Starting a slow-cooker in the morning makes coming home to a finished meal easier. Choosing your recipe and prepping your ingredients the night before means just turning on the cooker and popping in your food before leaving for work. Remember that smaller chunks of food cook faster. You can adjust heat settings and total cook time for larger items like whole chicken breasts or pork loins.

See our article Inexpensive Meal Prep | Q+A for more tips.

– Debbie J., MS, RD

This article should not replace any exercise program or restrictions, any dietary supplements or restrictions, or any other medical recommendations from your primary care physician. Before starting any exercise program or diet, make sure it is approved by your doctor.

Some questions have been edited for length and/or clarity.

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Meal Prep For Single Bachelors With No Time | Q+A

Meal planning can be daunting task if you’re unsure of where to begin. It’s even worse when there seems to be no time to get it done! Our registered dietitian offers some helpful advice for those looking to meal prep quick.

10 Surprising Food Combinations You’ll Love

10 Surprising Food Combinations You’ll Love

Aaah, the pairing of two foods that harmoniously go together like peanut butter & jelly, or macaroni & cheese, both pleasing to the soul and the palate. Kudos to the first person to combine each of those classics, BTW. Here, we offer our suggestions of more unusual tasty duos that work into a healthy diet. Most items are basic grocery staples that you can find at the corner market. Warning – taste buds beware of surprise!


Blue Cheese & Pear   

The slightly bold sharpness of blue cheese balances the mild sweet acidity of pear for a hearty and robust combo.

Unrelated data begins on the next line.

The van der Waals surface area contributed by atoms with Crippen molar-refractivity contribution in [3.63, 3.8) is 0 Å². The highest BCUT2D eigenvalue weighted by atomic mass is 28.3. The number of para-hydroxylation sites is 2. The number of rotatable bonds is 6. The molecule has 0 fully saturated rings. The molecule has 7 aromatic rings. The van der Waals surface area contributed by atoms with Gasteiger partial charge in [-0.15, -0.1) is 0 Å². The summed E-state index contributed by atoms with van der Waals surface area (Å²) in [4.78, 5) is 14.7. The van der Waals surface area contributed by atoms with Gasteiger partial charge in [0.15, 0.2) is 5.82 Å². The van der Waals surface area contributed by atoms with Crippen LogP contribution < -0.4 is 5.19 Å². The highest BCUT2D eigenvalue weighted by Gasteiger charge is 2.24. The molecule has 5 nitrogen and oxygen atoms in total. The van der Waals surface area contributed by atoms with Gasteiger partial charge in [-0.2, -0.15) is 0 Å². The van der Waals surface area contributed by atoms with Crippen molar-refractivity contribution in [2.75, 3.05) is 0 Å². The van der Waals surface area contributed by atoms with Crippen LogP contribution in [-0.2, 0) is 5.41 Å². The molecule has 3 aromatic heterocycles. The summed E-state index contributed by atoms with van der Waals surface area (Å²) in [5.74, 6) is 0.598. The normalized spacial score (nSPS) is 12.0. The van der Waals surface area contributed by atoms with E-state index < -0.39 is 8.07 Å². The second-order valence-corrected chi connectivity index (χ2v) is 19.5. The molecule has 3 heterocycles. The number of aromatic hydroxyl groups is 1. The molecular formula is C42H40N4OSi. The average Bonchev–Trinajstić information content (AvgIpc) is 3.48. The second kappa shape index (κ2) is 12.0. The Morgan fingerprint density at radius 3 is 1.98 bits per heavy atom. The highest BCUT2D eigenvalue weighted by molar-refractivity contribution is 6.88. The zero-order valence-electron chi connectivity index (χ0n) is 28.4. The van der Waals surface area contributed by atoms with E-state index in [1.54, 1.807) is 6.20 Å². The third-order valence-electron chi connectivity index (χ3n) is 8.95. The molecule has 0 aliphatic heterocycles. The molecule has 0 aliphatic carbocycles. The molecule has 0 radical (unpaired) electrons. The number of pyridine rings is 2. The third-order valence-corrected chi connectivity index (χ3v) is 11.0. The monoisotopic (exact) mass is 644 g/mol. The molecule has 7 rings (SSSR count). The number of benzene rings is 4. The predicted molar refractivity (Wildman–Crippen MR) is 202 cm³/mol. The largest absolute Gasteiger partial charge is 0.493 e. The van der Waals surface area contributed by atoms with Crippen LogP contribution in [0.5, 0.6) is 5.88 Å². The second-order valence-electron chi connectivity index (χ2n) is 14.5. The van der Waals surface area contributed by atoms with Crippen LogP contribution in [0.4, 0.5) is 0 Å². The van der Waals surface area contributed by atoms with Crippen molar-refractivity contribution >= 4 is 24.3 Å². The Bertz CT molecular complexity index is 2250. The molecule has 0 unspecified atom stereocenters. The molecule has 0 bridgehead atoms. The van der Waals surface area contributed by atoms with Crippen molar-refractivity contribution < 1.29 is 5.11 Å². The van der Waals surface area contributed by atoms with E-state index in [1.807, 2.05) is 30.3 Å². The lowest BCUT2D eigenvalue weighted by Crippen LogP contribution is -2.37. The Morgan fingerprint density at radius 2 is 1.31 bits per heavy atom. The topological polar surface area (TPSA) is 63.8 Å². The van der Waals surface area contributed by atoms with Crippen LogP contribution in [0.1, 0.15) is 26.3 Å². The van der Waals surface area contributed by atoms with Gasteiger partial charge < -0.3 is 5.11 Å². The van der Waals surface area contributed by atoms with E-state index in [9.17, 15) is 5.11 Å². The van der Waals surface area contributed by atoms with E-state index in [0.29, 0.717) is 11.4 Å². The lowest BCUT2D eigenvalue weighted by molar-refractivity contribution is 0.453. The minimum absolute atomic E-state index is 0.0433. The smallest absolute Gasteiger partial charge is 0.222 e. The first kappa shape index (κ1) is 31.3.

Examples: Anjou pear, crumbled blue cheese and chopped walnut salad drizzled with honey. Roasted bosc pear halves filled with Stilton, cranberries and slivered almonds. Bartlett pear and gorgonzola flat bread pizza with arugula.


Coffee & Meat

Coffee adds a rich earthy tone to meat, plus it contains natural acids that tenderize. Coffee accentuates the savory flavor of meat while balancing the pepper, chiles and sugars common in meat recipes.

Examples:  Fresh coffee grounds and spice dry-rubbed pork loin chops. Add a shot of espresso to lean ground beef chili for a punch. Skirt steak marinated in chilled strong coffee overnight.


Eggs & Green Veggie 

Breakfast marries dinner in this combination of protein, fiber and vitamins that can serve as a dish its own right.

Examples: Spinach and poached egg atop 7-grain toast w/ feta. Soft-cooked egg and potato-zucchini hash. Scrambled egg and asparagus with whole wheat noodles.


Figs & Pistachios       

This match made in heaven jazzes up plain old bread or crackers and soft cheese for a filling snack with WOW appeal!

Examples: Diced figs and pistachios mixed with honey atop warm brie on a baguette. Fig jam with goat cheese and pistachios atop toast rounds. Fig halves filled with ricotta cheese and toasted pistachios, served with crackers.


Peanuts & Chilies  

The heat and crunch from this duo add boldness to plain/mild items like tofu and starches. The intense spicy flavors fade while the satiety of peanuts last.

Examples: Peanut butter and sriracha sauce on a side dish of noodles.  Finely diced peanuts and jalapeno with cayenne over a scoop of brown rice.


Pomegranate & Meat